Taking a quick diversion from coursework, I saw that Sam Harris tweeted this:
John Horgan of @sciam subscribes to my email list and complains that I "keep emailing" him. The man's a genius. bit.ly/ImyzWr
Sam Harris wrote the (IMHO) excellent book Free Will in which he explains how we do not have free will. We do not have free will because all of our conscious thoughts originate from unconscious processes in our brain, that are subject to the physical laws of the universe. It very much feels as if we do have free will, but this is an illusion. However, the book was obviously not good enough to convince John Horgan.
One of the things that John Horgan has failed to take into account is shown here:
"Human brains, in particular, generate human minds, which while subject to physical laws are influenced by non-physical factors, including ideas produced by other minds. These ideas may cause us to change our minds and make decisions that alter the trajectory of our world."
Yes, ideas may change our minds (mores the pity that John's hasn't been changed on free will), but the change in mind comes from a physical change in our brain. Write now, as you read this, some of you will be feeling an emotional response to my spelling mistake, whilst others will be returning to the beginning of the sentence to check. That previous sentence fired off various neurons to make you do what you did, be it carry on reading regardless, roll your eyes and my use of a homophone, or to check what I had written. What ever you did, you weren't free to choose. Your neurons reacted, and you responded accordingly.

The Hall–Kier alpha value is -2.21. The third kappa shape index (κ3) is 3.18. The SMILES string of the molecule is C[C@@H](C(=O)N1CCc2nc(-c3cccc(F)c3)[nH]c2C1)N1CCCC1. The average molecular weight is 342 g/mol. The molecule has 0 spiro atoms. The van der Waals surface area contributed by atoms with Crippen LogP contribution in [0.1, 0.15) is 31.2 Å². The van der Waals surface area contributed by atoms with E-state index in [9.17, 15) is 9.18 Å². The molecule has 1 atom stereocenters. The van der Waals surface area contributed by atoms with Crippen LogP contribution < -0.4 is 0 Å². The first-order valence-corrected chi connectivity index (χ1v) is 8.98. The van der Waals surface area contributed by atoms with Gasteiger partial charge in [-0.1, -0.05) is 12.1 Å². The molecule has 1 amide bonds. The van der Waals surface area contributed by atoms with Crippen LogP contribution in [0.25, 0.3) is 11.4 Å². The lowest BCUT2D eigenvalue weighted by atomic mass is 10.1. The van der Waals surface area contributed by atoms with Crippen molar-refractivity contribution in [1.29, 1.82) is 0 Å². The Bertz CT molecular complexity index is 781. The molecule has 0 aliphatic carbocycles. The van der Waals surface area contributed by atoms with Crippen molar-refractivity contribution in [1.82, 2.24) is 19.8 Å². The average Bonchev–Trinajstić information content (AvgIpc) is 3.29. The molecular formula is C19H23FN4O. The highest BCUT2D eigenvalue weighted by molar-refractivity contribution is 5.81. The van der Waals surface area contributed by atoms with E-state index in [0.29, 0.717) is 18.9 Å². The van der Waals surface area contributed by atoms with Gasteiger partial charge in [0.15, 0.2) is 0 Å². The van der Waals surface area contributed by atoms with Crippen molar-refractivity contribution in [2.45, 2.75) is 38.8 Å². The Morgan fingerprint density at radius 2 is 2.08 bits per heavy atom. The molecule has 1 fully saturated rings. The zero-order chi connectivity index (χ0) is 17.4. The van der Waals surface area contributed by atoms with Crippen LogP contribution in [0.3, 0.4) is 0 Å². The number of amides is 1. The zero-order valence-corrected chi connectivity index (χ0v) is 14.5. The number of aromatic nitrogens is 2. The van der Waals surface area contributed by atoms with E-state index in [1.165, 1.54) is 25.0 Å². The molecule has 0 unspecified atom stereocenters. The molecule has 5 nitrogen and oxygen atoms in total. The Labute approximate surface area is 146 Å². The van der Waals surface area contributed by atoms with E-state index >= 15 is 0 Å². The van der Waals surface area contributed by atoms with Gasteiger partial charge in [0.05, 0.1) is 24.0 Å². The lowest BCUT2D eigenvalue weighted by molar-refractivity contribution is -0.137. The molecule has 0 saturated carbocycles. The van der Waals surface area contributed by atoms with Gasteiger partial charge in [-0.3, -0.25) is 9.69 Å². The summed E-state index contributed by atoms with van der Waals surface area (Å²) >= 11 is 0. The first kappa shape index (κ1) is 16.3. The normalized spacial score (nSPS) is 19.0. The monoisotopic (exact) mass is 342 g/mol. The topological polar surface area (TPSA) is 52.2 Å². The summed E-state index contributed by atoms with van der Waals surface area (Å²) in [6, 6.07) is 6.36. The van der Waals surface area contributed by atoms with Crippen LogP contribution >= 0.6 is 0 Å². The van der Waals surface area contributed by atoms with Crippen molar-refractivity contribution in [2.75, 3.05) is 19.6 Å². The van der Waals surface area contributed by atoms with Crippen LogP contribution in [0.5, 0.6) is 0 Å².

John writes: "We have free will because we are creatures of mind, meaning, ideas, not just matter." He fails to realise that mind, meaning and ideas all spring from matter, the matter in our brain. Our brains are the most complex things in the known universe - each contain (give or take) 100 billion neurons, each connected to thousands to tens of thousands of other neurons. Estimates range from 100 to 500 trillion synaptic connections in an adult brain. It's wonderfully complex, and there is so much that we have yet to find out. However, one thing that has been found out is that it does not give us free will.